One thing I miss, in today’s entertainment, is the great dance scenes of old. Seeing Fred Astaire dance on the walls and the ceiling, tough guy Jimmy Cagney dance across the dinner table portraying a nimble, less polio stricken, president Franklin Roosevelt, and Gene Kelly gliding from puddle to puddle in a rain storm. These performances just added a certain fun-ness and cavalier-ness to film and Broadway.
You see, in the early days of entertainment, both in film and on Broadway, a performer was most valuable if they could sing, dance, and act a little. This is why people, you would never think of as dancers or singers, could hold their own when it came to performing such feats, a bit out of the characters we came to know. Perennial tough man and usual gangster type James Cagney, of “you dirty rat” fame comes to mind as he was a great hoofer. Today however, film rarely demonstrates the brilliant talents that exist, when it comes to dancing and/or singing. Which is why, I believe, you see a resurgence of television shows focused all around these two marvelous talents; Dancing with the stars, America’s Got Talent, The Masked Singer, and American Idol, just to name a few.
But I prefer the movies. Borrowing portions of a very well written piece, in the Washington Post, By Sarah L. Kaufman, on Nov. 8, 2018. With her help, I will explain why the great dancers of film, are the best, and unfortunately becoming a lost art amongst what we today call “Great” entertainment!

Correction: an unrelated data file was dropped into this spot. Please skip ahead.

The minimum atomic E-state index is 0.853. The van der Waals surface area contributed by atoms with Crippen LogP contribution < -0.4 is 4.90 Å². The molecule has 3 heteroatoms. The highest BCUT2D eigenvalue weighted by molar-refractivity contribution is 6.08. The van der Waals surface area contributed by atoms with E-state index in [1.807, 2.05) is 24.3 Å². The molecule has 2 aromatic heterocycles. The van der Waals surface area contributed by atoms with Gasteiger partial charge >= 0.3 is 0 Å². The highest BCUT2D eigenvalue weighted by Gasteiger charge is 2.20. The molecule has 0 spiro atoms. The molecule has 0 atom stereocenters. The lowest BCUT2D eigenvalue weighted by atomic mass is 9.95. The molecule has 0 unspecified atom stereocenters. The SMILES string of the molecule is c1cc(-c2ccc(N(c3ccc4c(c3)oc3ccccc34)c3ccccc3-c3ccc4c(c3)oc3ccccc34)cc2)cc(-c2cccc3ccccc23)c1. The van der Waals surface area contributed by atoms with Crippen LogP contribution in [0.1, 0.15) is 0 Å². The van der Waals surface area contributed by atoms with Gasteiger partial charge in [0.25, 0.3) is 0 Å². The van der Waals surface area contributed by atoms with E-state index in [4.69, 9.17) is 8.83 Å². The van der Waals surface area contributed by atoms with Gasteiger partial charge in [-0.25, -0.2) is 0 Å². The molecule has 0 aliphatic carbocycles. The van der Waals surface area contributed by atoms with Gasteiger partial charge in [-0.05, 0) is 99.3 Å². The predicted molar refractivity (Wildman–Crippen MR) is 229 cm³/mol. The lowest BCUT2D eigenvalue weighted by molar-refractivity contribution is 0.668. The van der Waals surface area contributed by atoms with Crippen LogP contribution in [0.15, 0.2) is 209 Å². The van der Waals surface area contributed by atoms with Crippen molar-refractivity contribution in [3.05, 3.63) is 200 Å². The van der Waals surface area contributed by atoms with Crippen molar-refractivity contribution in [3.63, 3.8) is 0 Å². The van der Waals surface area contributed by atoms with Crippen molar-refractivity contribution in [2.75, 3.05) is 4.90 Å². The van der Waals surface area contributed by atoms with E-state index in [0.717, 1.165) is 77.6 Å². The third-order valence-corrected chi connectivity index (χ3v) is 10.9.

What do dance scenes add to a movie? Unspeakable bliss, for starters. Dancing starts when dialogue fails. When lovers need to move beyond conversation, when conflicts boil past negotiation, when joy can’t be expressed in any other way than by leaping into the air on a trumpeter’s high note.
With the rise of movie musicals in the early part of the 20th century, dancing moved easily from stage to screen, becoming bigger, more potent, ever more spectacular — and a lasting love affair with the moviegoing public was born. Even though it has waned a bit in recent years, I am encouraged by a small resurgence depicted by the mainstream success of “La La Land,” a 2016 film in the golden age mold.
As Ms. Kaufman begins her effort to rate the best dance films, I will endeavor to bring her back to the olden days and reflect more on the films that made this genre great.
Taking stock of film’s dance treasury, to pick the paragons of best films, can be an irresistible challenge. In making your choices for the best dance scenes, you need to look at several factors: mastery of technique, imaginative choreography, quality of the music — this is very important — and design and storytelling. Sarah and I value authentic expression more than dance doubles and tricky editing. Does the dancing carry you away, give you chills, distill some truth about the human experience? Whether it’s a masterpiece of steps and skill, or an intentionally funny, hot mess— dancing that moves you, is great dancing.